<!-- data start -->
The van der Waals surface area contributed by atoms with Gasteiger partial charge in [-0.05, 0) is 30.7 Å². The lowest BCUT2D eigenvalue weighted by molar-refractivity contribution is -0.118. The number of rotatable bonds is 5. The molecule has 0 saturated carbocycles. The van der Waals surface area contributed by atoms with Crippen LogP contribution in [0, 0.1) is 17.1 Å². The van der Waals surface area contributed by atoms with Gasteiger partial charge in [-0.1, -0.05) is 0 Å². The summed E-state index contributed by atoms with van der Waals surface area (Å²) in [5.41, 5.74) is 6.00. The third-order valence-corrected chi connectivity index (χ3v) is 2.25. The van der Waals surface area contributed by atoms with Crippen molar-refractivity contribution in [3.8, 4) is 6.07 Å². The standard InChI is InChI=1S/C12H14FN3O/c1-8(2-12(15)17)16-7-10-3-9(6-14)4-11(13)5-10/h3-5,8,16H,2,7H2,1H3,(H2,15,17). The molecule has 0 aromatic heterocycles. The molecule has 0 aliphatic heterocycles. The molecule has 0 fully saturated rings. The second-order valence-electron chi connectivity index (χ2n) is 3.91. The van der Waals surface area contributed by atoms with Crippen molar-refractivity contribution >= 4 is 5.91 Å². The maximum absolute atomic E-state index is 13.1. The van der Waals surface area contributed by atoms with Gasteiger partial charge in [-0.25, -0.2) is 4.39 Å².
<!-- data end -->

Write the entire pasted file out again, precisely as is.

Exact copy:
The van der Waals surface area contributed by atoms with Gasteiger partial charge in [-0.05, 0) is 30.7 Å². The lowest BCUT2D eigenvalue weighted by molar-refractivity contribution is -0.118. The number of rotatable bonds is 5. The molecule has 0 saturated carbocycles. The van der Waals surface area contributed by atoms with Crippen LogP contribution in [0, 0.1) is 17.1 Å². The van der Waals surface area contributed by atoms with Gasteiger partial charge in [-0.1, -0.05) is 0 Å². The summed E-state index contributed by atoms with van der Waals surface area (Å²) in [5.41, 5.74) is 6.00. The third-order valence-corrected chi connectivity index (χ3v) is 2.25. The van der Waals surface area contributed by atoms with Crippen molar-refractivity contribution in [3.8, 4) is 6.07 Å². The standard InChI is InChI=1S/C12H14FN3O/c1-8(2-12(15)17)16-7-10-3-9(6-14)4-11(13)5-10/h3-5,8,16H,2,7H2,1H3,(H2,15,17). The molecule has 0 aromatic heterocycles. The molecule has 0 aliphatic heterocycles. The molecule has 0 fully saturated rings. The second-order valence-electron chi connectivity index (χ2n) is 3.91. The van der Waals surface area contributed by atoms with Crippen molar-refractivity contribution >= 4 is 5.91 Å². The maximum absolute atomic E-state index is 13.1. The van der Waals surface area contributed by atoms with Gasteiger partial charge in [-0.25, -0.2) is 4.39 Å².